Corporative support

Large corporations’ sponsorship of new business development to support their product lines through technology licensing nurtures a steady stream of new products.

Also, many corporations have products they are not manufacturing, marketing, or both. The transfer of this technology to entrepreneurs establishes a flexible and varied manufacturing-marketing base. Furthermore, corporate cultures should be conditioned to accept and support in-house entrepreneurs- entrepreneurs.


For moving ahead and improving free investigations and experiments must be made to discover new and better ways of doing things. One of the chief goals of entrepreneurship is to develop product-service ideas that will fill a new need or want in the marketplace.

Enterprise zones

The major goal of setting up enterprise zones is to create jobs. The enterprises should be new businesses. However, not XYZ Company moved from a non-enterprise zone. Such a movement is a zero-sum game.

Public-private partnership

Both the public and private sectors should work together to resolve conflicts and problems. Furthermore, strategies should be hammered out to meet international competition.


Trend leaders of society, such as writers, reporters and commentators, teachers, politicians, clergy, parents, and so forth, should extol hard work, discipline, and risk reward.

They should encourage and nurture a creative, positive spirit in today’s world; some of this seems a bit old-fashioned, even trite. But the fact remains that entrepreneurship dies without the attitudes that these virtues create and without positive stimuli from society.

Aspiring Entrepreneurs

The raw energy and talent for venturing come from aspiring entrepreneurs who are dedicated, hardworking, and knowledgeable people.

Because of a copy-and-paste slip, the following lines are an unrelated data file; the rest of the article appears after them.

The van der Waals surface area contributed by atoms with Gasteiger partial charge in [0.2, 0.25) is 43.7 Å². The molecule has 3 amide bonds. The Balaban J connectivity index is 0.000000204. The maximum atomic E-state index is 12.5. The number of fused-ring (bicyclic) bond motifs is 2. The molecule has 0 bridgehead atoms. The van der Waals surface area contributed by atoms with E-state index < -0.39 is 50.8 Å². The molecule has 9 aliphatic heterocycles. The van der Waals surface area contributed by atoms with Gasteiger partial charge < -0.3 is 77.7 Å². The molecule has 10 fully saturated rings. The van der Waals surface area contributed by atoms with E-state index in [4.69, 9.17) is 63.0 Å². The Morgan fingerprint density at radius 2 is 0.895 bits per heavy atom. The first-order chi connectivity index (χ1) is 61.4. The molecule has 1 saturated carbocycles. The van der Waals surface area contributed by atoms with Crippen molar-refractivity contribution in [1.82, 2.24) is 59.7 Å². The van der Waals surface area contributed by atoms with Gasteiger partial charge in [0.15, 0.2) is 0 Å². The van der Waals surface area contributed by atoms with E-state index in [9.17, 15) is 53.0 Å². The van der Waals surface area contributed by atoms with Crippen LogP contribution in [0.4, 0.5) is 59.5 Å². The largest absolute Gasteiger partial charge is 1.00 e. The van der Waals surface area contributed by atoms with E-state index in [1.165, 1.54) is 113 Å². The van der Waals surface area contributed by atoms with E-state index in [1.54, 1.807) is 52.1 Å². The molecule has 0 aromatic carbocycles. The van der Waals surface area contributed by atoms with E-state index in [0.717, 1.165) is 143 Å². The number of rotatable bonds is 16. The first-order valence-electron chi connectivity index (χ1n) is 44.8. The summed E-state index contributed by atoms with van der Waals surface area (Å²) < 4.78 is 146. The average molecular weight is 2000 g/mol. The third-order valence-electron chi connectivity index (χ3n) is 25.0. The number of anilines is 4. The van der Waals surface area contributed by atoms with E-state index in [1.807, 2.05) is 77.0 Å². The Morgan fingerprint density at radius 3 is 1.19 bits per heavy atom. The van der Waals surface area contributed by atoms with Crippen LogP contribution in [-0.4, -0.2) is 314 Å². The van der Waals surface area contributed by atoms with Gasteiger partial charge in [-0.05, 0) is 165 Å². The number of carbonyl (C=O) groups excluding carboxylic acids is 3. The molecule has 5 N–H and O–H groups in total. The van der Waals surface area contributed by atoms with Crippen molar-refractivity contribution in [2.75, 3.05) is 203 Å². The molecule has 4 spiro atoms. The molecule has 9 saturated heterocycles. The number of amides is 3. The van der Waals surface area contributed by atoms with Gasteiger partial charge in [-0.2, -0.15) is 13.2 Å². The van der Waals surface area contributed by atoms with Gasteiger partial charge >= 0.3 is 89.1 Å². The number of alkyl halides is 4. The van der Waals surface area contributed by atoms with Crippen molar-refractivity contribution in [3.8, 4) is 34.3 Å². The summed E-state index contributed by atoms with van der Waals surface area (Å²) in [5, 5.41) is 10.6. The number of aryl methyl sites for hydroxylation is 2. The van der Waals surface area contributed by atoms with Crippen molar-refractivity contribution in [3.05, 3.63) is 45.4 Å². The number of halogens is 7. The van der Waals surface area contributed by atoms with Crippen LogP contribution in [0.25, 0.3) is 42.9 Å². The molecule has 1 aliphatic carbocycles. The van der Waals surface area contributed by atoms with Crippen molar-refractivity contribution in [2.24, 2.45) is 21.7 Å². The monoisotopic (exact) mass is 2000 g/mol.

Entrepreneurs come from universities, corporations, research labs, and the general community. They differ in age, sex, race, and treed. They all have an equal opportunity to become entrepreneurs.

Some aspiring entrepreneurs are tinkerers and inventors. Some are good at putting things together and making the result work: they are good organizers and take-charge people. Still, others are opportunity-sensitive and can readily spot viable business opportunities. They all have a yen to venture.

These people, supported and connected to the other components of the entrepreneurship framework, create a synergism for an explosion in new business birth and growth.

Collaborative Affiliation

To a great extent, entrepreneurship is an intellectual endeavor. The collaborative affiliation component comprises research centers, parks, consortia; universities; governments; corporations; and private groups, and cooperates with entrepreneurs and venture incubators to give general guidance, expertise, and research support.

This collaborative affiliation represents a tightly connected partnership. The goals of this support group are to generate economic growth and diversification, improve the standard of living for all members of the society, create jobs, broaden the tax base, improve image and stature, produce new technologies, and generate additional investment opportunities. Specifically, the elements of this component are the following.

Research facilities

These research facilities include research centers, technology and science parks, and research consortia. The establishment- of these facilities represents a new wave of commitment and intensity to achieve a position of preeminence in new technologies.

In some instances, these facilities are built through a linkage between universities, governments, and the private sector, where funding and effort are balanced.

Examples are; Microelectronics and Computer Technology Corporation (MCC) in Texas, the Science and Technology Foundation in New York, the Ben Franklin Partnership Fund in Pennsylvania, the High Technology Council in Iowa, and the Technology Park Corporation in Massachusetts, USA..


Many universities also play a major role in research. Moreover, many universities provide general business, accounting, and marketing education. Management and entrepreneurship to educate people who are not only entrepreneurially motivated but who also have the knowledge required to start and manage a business.